Following the launch of Nintendo's Wii U at E3, the general consensus is that the Wii U really is aimed at pretty much everybody, from casual gamers, to those more hardcore, and even the smartphone gaming people. But apparently, movie lovers may have to look elsewhere.
While it's very likely that the Wii U will support digital streaming services, much like how the Wii supports Netflix, due to the proprietary disc format Nintendo insists on using, and cost reasons, it appears that DVD and Blu-ray movie playback is no on the cards.
During an answer and question session at E3, Nintendo chief Satoru Iwata tried to explain why the Wii U, which will use a disc with Blu-ray like capacity, will not be supporting either DVD or Blu-ray playback. "The reason for that is that we feel that enough people already have devices that are capable of playing DVDs and Blu-ray, such that it didn't warrant the cost involved to build that functionality into the Wii U console because of the patents related to those technologies."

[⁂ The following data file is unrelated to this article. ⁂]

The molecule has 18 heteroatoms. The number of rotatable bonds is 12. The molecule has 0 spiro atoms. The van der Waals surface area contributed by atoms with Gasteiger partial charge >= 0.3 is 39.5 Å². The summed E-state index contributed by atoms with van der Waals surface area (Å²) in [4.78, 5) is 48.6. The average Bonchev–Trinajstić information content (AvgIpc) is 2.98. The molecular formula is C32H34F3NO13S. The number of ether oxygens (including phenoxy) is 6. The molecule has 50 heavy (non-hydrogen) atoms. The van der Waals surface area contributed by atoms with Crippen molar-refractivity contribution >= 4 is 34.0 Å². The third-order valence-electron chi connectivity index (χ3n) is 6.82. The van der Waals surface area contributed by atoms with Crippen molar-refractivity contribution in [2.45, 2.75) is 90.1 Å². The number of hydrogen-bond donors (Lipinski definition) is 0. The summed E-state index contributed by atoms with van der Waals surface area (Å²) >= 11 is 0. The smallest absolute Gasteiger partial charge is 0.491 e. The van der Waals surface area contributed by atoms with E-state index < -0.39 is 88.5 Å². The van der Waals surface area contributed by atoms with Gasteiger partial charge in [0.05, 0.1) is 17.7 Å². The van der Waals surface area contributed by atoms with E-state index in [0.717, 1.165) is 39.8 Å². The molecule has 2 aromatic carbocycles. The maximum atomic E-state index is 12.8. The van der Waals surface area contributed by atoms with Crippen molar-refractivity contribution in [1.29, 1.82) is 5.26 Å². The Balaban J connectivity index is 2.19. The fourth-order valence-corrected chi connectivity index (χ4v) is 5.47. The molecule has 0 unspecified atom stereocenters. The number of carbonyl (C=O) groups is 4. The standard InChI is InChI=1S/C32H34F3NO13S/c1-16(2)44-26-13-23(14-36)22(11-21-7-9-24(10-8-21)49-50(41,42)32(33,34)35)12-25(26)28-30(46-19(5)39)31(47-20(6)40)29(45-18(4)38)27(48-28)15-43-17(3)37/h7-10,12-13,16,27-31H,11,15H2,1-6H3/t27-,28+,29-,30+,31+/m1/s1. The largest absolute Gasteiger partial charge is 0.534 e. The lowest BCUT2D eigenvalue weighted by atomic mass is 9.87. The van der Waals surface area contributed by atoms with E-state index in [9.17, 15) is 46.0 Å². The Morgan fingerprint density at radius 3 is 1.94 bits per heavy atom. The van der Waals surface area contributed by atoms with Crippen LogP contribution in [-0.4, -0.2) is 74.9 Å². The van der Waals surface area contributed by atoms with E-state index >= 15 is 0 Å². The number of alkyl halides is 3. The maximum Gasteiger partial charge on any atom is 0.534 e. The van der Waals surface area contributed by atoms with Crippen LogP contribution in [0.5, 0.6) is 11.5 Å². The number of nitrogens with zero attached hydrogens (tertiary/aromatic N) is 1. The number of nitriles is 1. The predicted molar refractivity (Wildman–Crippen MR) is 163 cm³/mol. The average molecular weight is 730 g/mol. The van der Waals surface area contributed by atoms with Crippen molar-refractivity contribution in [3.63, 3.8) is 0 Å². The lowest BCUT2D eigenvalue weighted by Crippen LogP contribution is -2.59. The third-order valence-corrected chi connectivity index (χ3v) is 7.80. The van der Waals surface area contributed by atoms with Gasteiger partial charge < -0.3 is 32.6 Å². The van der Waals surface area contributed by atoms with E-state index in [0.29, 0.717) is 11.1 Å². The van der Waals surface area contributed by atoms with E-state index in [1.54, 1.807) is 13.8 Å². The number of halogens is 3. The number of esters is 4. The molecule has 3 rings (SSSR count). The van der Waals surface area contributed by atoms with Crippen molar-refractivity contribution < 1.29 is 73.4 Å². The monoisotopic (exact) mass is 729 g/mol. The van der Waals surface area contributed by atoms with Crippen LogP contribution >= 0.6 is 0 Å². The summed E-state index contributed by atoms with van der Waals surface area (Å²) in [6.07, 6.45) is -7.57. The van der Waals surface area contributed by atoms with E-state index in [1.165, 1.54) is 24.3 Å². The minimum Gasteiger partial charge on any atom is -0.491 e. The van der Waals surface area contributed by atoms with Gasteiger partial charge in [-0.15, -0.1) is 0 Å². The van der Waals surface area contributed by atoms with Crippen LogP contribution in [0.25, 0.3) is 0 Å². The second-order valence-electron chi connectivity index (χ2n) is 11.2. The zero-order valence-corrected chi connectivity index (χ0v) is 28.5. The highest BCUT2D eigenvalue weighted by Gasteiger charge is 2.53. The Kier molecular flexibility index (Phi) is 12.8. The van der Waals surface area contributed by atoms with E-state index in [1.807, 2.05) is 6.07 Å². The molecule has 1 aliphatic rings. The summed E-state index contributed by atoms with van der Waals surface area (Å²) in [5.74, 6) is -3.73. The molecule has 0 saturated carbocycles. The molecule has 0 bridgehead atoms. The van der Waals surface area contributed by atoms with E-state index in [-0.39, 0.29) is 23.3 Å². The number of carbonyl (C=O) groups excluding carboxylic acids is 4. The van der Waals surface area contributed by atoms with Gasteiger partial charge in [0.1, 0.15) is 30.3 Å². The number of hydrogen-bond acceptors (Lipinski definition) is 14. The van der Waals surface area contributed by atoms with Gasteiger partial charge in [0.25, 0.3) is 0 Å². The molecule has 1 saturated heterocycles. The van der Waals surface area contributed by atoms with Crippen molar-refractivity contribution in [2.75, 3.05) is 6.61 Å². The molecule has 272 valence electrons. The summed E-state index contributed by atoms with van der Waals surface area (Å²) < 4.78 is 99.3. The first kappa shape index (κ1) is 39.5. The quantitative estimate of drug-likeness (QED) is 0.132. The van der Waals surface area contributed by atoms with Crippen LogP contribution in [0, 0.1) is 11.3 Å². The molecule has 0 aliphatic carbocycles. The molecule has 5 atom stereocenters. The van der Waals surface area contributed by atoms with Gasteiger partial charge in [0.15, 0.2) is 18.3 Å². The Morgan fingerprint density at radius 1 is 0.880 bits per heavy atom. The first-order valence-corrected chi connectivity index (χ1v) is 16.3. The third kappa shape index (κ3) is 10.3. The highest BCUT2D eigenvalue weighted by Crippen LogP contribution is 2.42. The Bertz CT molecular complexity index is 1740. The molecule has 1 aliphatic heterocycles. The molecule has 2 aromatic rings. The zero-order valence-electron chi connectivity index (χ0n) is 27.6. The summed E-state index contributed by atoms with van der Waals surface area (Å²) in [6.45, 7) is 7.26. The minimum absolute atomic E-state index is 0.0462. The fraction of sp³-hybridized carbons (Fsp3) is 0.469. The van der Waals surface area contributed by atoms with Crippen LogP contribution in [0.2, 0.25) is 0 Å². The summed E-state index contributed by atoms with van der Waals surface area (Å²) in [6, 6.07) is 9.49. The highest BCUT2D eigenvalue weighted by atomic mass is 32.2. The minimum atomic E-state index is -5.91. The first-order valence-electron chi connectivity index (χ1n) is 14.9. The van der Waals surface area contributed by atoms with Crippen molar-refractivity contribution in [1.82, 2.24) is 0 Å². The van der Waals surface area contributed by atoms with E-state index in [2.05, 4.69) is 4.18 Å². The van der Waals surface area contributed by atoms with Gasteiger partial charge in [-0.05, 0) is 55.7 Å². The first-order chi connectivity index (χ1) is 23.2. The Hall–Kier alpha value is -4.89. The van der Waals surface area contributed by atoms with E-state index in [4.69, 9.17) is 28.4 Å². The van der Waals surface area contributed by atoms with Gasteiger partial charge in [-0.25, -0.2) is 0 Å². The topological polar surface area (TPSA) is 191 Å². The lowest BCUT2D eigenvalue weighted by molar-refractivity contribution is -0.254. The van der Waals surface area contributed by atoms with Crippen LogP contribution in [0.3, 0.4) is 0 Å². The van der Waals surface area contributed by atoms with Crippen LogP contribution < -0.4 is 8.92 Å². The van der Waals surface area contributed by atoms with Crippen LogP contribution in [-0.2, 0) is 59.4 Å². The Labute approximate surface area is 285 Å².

Both Sony and Microsoft, the major competitors for Nintendo, holds patents in relation to Blu-ray and the video codecs used by the format.
While Iwata does have a point, in that practically every disc loading device today can play DVDs, and that Blu-ray player pricing now means it will soon be a budget electronic item at the stores, consumers increasingly view their game consoles as more than just for games, but as a multimedia hub (A recent report found that 49% of all PS3 owners play Blu-ray movies regularly on their game consoles, for example).
And with the Wii U's innovative 6.2" touch-screen controller, it may just be the perfect interactive remote for movie playback, or perhaps even taking your movies with you (as long as you don't stray too far from the console). But only for digital movies, probably, not discs.
Do you think that not including at least a DVD player in the Wii U will hurt Nintendo, or do you think Nintendo is right and that most people don't need another movie disc player? Post your answer in this news article's comments section, or in this forum thread: